Leaders pledge to conduct joint economic activities on islands
MOSCOW－Russian President Vladimir Putin and Japanese Prime Minister Shinzo Abe on Saturday discussed a post-World War II peace treaty and agreed to keep on searching for solutions to related issues, according to the Kremlin.
"During the talks we discussed issues related to the peace treaty. We feel it important to continue a patient search for a solution which would meet the strategic interests of both Russia and Japan and would be acceptable for the people of both countries," Putin said in a press statement following talks with Abe, which was published on the Kremlin"s website.
Both Russia and Japan claim a group of islands off Japan"s northern prefecture of Hokkaido, called the Northern Territories in Japan and the Southern Kurils in Russia.
The territorial spat has prevented the two countries from signing a peace treaty and hindered their diplomatic and trade relations.
In September 2017, Putin and Abe agreed to conduct joint economic activities on the controversial islands and selected several projects in aquaculture, electrical power, creation of greenhouse facilities, garbage disposal, and the development of package tours.
According to the statement, the two leaders reviewed the implementation of the agreements on joint economic activities on the islands and are satisfied with the state of dialogue in the five fields.
"We also supported a proposal on sending the third Japanese business mission to the islands in the second half of the year. We will keep addressing problems related to the humanitarian part of the matter, and we will assist Japanese citizens in visiting the islands," Putin said.
Putin also hailed the steady progress in Russia-Japan cooperation, citing good performance of mutual trade and investment, constant political dialogue, interactions among ministries, regions and agencies, amicable humanitarian relations, as well as joint projects in various fields.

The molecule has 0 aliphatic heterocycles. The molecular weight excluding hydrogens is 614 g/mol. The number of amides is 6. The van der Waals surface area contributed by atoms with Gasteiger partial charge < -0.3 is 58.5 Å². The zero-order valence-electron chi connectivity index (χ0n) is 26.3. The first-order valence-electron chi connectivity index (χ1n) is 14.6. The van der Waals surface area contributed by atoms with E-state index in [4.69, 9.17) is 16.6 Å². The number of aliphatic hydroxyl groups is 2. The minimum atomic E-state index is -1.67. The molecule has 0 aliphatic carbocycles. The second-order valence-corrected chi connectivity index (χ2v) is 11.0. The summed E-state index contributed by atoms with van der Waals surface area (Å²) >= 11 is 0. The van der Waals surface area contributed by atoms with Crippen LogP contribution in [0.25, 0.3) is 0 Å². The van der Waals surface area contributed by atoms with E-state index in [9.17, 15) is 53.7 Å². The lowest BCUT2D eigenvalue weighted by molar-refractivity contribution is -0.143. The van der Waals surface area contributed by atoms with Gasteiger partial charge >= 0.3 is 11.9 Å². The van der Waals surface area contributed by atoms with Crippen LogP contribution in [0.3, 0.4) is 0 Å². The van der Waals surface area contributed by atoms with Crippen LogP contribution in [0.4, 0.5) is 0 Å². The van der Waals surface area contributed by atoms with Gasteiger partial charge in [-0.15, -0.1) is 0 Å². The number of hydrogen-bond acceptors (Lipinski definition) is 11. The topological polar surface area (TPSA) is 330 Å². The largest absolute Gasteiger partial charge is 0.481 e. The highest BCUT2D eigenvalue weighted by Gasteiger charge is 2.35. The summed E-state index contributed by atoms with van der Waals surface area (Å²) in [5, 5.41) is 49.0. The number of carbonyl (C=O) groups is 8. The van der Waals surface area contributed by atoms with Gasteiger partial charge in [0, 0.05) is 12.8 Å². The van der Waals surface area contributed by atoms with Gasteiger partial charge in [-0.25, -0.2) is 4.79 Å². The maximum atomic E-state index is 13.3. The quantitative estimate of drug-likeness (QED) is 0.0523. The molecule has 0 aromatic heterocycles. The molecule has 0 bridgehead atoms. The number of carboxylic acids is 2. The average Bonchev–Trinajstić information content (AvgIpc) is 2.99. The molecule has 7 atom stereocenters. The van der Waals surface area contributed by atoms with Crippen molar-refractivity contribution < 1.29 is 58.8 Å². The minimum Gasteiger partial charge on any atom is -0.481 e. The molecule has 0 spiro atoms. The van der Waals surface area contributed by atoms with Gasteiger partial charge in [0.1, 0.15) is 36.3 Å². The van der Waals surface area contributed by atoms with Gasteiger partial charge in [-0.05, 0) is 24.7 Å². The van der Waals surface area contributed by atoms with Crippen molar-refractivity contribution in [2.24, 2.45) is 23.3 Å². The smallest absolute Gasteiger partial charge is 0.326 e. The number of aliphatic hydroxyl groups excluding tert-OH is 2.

In addition, the two leaders touched on international problems including the issue of the Korean Peninsula, reiterating their interest in preserving peace in the region.
"We believe that the process participants should show restraint, avoid a new cycle of confrontation and hold the situation within the political and diplomatic field," Putin said.
"We believe it is important to patiently continue the search for a solution that would satisfy the interests of Russia and Japan and that would be accepted by the nations of both countries," Putin said at a news conference following the talks.
He added that Russia would "assist" in allowing Japanese citizens to visit the Kuril islands.
"Solving (the dispute) is not easy but we would like to end it within the lifetime of our generation," Abe said.
He added that Tokyo was "thankful" to Moscow for allowing Japanese citizens to visit the graves of relatives on the islands.
Earlier, Abe said he hoped for a "new breakthrough" in settling the territorial dispute over the Kuril Islands and that he was "ready to reinforce cooperation in a calm but energetic manner."
The summit is the latest attempt to draw a line under World War II since Japan and the Soviet Union began discussions in 1956.